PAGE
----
Snow GooseSince 1963

This purveyor of genuine Aboriginal Canadian fine arts and crafts from the Arctic and Canada’s West Coast has been a fixture on Sparks Street since 1963. You’ll find original works of art, including soapstone carvings and masks, along with a large selection of dreamcatchers, original Inuit prints and carvings, Indigenous jewellery designs, and leather goods.

83 Sparks St., 613-232-2213

Davidson's Jewellers

Photo: Ben Welland

Davidson’s JewellersSince 1939

This Ottawa jewel started to shine when founder Eastman Davidson set up a watch and clock repair shop in the family home before opening a storefront in the Glebe. His daughter Judy carried on the family tradition, and their namesake business moved to its current location in 1964. It continues to specialize in things that are shiny, but it has also crafted a glowing reputation for business ethics, service, and quality — not to mention a penchant for giving back to the community. Shine on, you crazy diamond!

790 Bank St., 613-234-4136

J.D. AdamSince 1988

This colourful, dynamic shop in the Glebe showcases an assortment of high-quality kitchenware and home accessories from over 100 high-quality companies such as Emile Henry, KitchenAid, and Cuisinart. It also carries bakeware, tableware, garden and patio accessories, ceramics, and chef gadgets. Smaller fare — including specialty food items, candles and soaps, bottles, vases, and cookbooks — make this a prime gift destination.

795 Bank St., 613-235-8714

Ma CuisineSince 1996

“Cook with it, serve with it, eat with it, Ma Cuisine has it,” they proclaim. And with good reason. Looking for a genuine Japanese turning vegetable slicer? They have that. A butter knife that absorbs the heat from your hand, making it easier to slice through? They have that too. And good ol’ cookie sheets and roasting pans? Check. Whether conventional cook or culinary mad scientist, you’re shopping in the right place. Ma Cuisine is a kitchen supply store with more than the usual muffin tins and rolling pins.

269 Dalhousie St., 613-789-9225

Manhattan West

Photo: Ben Welland

Manhattan West ~ Since 1992

You can save your travel dollars by visiting Manhattan in Canada’s capital. The same mother-and-daughter team have brought Manhattan to Ottawa for over 20 years, showcasing unique, edgy, and exclusive fashions from around the world. The tradition began at their former market location, Manhattan Marque, and continues at their Westboro shop, Manhattan West. You can travel the world of fashion by visiting this charming boutique, where you’ll find contemporary designs from New York, L.A., Italy, France, Germany, and Denmark. A one-stop shop for everything from casual to business wear, dresses to jeans, and exclusive accessories to stylish footwear.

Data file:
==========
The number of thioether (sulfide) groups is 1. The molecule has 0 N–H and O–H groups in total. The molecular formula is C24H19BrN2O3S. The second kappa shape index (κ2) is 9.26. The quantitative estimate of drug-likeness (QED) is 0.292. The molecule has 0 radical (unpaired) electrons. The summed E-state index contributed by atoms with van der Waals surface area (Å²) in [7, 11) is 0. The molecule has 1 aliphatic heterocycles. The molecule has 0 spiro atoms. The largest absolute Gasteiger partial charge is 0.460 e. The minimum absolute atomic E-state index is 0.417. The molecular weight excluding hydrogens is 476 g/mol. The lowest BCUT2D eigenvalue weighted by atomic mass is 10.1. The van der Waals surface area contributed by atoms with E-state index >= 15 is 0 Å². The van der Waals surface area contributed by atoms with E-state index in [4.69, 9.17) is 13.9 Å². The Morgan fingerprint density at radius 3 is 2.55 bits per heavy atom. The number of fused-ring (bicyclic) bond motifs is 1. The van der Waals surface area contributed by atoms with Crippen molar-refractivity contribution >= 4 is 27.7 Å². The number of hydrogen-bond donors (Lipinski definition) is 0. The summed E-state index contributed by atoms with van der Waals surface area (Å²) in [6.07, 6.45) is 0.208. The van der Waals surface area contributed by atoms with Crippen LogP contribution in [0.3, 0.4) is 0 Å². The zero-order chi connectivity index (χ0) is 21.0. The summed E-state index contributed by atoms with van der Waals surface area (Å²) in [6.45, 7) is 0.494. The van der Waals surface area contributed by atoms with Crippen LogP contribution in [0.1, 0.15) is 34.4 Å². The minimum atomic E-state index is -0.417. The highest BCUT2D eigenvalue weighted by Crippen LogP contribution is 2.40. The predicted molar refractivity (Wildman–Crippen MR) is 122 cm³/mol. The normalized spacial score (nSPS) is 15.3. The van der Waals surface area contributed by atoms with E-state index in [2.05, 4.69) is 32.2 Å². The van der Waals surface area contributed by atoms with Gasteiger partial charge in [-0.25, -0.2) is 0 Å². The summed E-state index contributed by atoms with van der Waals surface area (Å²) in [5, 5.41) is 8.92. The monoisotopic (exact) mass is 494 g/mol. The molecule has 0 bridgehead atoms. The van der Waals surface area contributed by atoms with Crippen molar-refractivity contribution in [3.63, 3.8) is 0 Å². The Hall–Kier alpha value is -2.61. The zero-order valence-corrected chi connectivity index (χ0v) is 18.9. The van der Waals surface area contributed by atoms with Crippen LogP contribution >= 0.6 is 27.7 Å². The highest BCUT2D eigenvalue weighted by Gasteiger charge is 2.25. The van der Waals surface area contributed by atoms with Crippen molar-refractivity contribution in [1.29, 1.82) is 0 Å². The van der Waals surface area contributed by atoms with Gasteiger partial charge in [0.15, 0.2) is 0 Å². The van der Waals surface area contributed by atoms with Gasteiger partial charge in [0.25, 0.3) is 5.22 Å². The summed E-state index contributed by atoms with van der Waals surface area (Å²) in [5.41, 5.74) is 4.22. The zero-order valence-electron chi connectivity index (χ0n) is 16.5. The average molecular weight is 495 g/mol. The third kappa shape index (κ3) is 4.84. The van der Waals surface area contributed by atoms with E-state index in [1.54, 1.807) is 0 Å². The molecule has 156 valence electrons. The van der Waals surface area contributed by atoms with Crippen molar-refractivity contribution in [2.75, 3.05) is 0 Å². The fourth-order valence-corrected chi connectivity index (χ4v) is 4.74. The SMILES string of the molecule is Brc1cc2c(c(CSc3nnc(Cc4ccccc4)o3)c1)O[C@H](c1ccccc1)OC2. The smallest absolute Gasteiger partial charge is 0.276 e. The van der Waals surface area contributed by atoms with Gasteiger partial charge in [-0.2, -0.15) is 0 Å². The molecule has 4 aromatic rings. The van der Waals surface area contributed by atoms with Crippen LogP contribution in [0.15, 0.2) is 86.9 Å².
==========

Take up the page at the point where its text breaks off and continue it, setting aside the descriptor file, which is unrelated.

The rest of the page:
322 Richmond Rd, 613-695-0517

Mrs. Tiggy Winkle’sSince 1977

Mrs. Tiggy Winkle’s unique collection of toys is probably the envy of Santa’s elves. Their original location opened in 1977 with the same product focus the local chain has today: well-made, creative toys that spark children’s imagination. They pledge a commitment to toys that meet a high standard for “both play and educational value” and “trusty old favourites that have stood the test of time.” Their classic products are showcased alongside new, innovative playthings. These toys are not only for the young, but also for the young at heart; a visit to Mrs. Tiggy Winkle’s will make adults feel like a kid all over again. Locations include The Glebe, Bayshore Shopping Centre, Rideau Shopping Centre, Place d’Orléans Mall, and Westboro.

809 Bank St., 613-234-3836

The PaperySince 1986

This colourful store in the Glebe has been hosting a non-stop paper party for 30 years. Gift-giving is made easy with The Papery’s array of greeting and holiday cards, artistic giftware, gift wrap, tissue paper (over 50 shades), ribbons, and gift boxes. They even offer a wrapping service. Party plan with napkins and plates and seasonal decor. Life plan with calligraphy supplies, agendas, journals, envelopes, and unique, vibrant colour stock. Plan for fun with colouring books, stickers, recipe books, rubber stamps, and origami to entertain the kids.

850 Bank St., 613-230-1313

Kunstadt Sports

Photo: Ben Welland

Kunstadt SportsSince 1988

Kunstadt Sports started as a small business in Kanata run by a clan of athletes and sports enthusiasts. They even operated out of the family’s home basement! It has grown to three thriving sports-equipment stores spread across Ottawa. Given our wintery capital, it specializes in snow sports, but Kunstadt also covers other seasons with an all-star lineup of equipment — from cycling and tennis gear to running shoes. Servicing for skis, snowboards, racquets, and bikes is available on-site, and Kunstadt even sells their own brands of skis and bikes. Their employees are athletes, too, as Kunstadt commits to employing accomplished skiers, bikers, tennis players, and fitness gurus. Sounds like a game plan for success.

680 Bank St., 613-233-4820; 462 Hazeldean Rd., 613-831-2059; 1583 Bank St., 613-260-0696

Octopus BooksSince 1969

This independent bookstore has multiple tentacles. It specializes in alternative and left-wing contemporary and classic books on subjects including politics, environmentalism, feminism, health and Indigenous studies. Author readings, book launches, and community classroom nights (guest lectures, debates, and more) make this bookstore an event destination. The original location opened in 1969 before moving to the Glebe 20 years ago, and the downtown location opened in 2012.

116 Third Ave., 613-233-2589; 251 Bank St., 613-688-0752